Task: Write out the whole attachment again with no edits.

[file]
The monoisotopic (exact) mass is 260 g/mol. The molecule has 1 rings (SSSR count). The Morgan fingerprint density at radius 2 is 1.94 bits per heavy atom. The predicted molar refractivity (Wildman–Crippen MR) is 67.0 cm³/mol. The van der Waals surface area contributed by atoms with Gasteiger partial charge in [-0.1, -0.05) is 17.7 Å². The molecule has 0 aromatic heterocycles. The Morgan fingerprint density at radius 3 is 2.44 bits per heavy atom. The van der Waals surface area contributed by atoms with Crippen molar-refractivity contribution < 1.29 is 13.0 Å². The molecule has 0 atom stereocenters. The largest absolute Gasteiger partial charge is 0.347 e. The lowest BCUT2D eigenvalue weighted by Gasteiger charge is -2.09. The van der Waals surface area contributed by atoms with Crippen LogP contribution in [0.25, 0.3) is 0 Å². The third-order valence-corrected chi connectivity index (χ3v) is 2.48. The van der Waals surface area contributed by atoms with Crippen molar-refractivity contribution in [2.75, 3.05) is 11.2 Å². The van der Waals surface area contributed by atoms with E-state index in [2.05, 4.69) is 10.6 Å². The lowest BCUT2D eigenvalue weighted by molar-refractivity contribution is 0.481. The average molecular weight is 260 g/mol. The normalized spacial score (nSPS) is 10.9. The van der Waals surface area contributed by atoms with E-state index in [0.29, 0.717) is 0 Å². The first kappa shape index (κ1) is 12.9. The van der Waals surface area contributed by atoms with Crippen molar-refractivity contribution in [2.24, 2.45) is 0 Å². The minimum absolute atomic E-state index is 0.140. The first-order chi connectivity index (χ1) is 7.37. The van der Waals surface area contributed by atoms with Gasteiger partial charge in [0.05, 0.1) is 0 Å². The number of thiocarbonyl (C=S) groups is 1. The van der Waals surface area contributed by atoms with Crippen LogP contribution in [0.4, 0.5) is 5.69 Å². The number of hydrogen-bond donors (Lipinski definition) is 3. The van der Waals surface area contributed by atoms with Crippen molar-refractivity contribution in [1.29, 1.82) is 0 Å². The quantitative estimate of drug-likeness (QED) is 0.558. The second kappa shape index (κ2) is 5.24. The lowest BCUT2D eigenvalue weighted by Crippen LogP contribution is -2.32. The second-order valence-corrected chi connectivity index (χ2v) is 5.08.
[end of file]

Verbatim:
The monoisotopic (exact) mass is 260 g/mol. The molecule has 1 rings (SSSR count). The Morgan fingerprint density at radius 2 is 1.94 bits per heavy atom. The predicted molar refractivity (Wildman–Crippen MR) is 67.0 cm³/mol. The van der Waals surface area contributed by atoms with Gasteiger partial charge in [-0.1, -0.05) is 17.7 Å². The molecule has 0 aromatic heterocycles. The Morgan fingerprint density at radius 3 is 2.44 bits per heavy atom. The van der Waals surface area contributed by atoms with Crippen molar-refractivity contribution < 1.29 is 13.0 Å². The molecule has 0 atom stereocenters. The largest absolute Gasteiger partial charge is 0.347 e. The lowest BCUT2D eigenvalue weighted by Gasteiger charge is -2.09. The van der Waals surface area contributed by atoms with Crippen LogP contribution in [0.25, 0.3) is 0 Å². The third-order valence-corrected chi connectivity index (χ3v) is 2.48. The van der Waals surface area contributed by atoms with Crippen molar-refractivity contribution in [2.75, 3.05) is 11.2 Å². The van der Waals surface area contributed by atoms with E-state index in [2.05, 4.69) is 10.6 Å². The lowest BCUT2D eigenvalue weighted by molar-refractivity contribution is 0.481. The average molecular weight is 260 g/mol. The normalized spacial score (nSPS) is 10.9. The van der Waals surface area contributed by atoms with E-state index in [0.29, 0.717) is 0 Å². The first kappa shape index (κ1) is 12.9. The van der Waals surface area contributed by atoms with Crippen molar-refractivity contribution in [2.24, 2.45) is 0 Å². The minimum absolute atomic E-state index is 0.140. The first-order chi connectivity index (χ1) is 7.37. The van der Waals surface area contributed by atoms with Gasteiger partial charge in [0.05, 0.1) is 0 Å². The number of thiocarbonyl (C=S) groups is 1. The van der Waals surface area contributed by atoms with Crippen LogP contribution in [0.4, 0.5) is 5.69 Å². The number of hydrogen-bond donors (Lipinski definition) is 3. The van der Waals surface area contributed by atoms with Crippen molar-refractivity contribution in [1.29, 1.82) is 0 Å². The quantitative estimate of drug-likeness (QED) is 0.558. The second kappa shape index (κ2) is 5.24. The lowest BCUT2D eigenvalue weighted by Crippen LogP contribution is -2.32. The second-order valence-corrected chi connectivity index (χ2v) is 5.08.